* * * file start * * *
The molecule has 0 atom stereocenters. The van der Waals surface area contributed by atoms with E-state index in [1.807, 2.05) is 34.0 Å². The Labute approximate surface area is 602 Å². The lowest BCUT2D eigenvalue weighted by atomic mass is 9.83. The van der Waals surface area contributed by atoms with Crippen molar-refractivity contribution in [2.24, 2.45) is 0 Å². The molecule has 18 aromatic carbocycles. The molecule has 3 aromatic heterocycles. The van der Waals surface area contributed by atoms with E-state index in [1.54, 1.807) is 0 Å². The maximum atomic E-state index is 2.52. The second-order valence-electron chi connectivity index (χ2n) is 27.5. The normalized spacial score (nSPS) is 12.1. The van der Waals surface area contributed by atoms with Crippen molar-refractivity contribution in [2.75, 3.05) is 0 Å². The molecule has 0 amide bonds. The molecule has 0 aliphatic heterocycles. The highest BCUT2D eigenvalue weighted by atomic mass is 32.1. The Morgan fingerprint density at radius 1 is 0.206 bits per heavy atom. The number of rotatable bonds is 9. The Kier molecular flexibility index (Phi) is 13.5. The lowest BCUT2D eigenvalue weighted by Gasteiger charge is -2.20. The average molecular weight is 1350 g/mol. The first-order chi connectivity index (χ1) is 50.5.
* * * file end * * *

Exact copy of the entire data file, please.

The molecule has 0 atom stereocenters. The van der Waals surface area contributed by atoms with E-state index in [1.807, 2.05) is 34.0 Å². The Labute approximate surface area is 602 Å². The lowest BCUT2D eigenvalue weighted by atomic mass is 9.83. The van der Waals surface area contributed by atoms with Crippen molar-refractivity contribution in [2.24, 2.45) is 0 Å². The molecule has 18 aromatic carbocycles. The molecule has 3 aromatic heterocycles. The van der Waals surface area contributed by atoms with E-state index in [1.54, 1.807) is 0 Å². The maximum atomic E-state index is 2.52. The second-order valence-electron chi connectivity index (χ2n) is 27.5. The normalized spacial score (nSPS) is 12.1. The van der Waals surface area contributed by atoms with Crippen molar-refractivity contribution in [2.75, 3.05) is 0 Å². The molecule has 0 amide bonds. The molecule has 0 aliphatic heterocycles. The highest BCUT2D eigenvalue weighted by atomic mass is 32.1. The Morgan fingerprint density at radius 1 is 0.206 bits per heavy atom. The number of rotatable bonds is 9. The Kier molecular flexibility index (Phi) is 13.5. The lowest BCUT2D eigenvalue weighted by Gasteiger charge is -2.20. The average molecular weight is 1350 g/mol. The first-order chi connectivity index (χ1) is 50.5.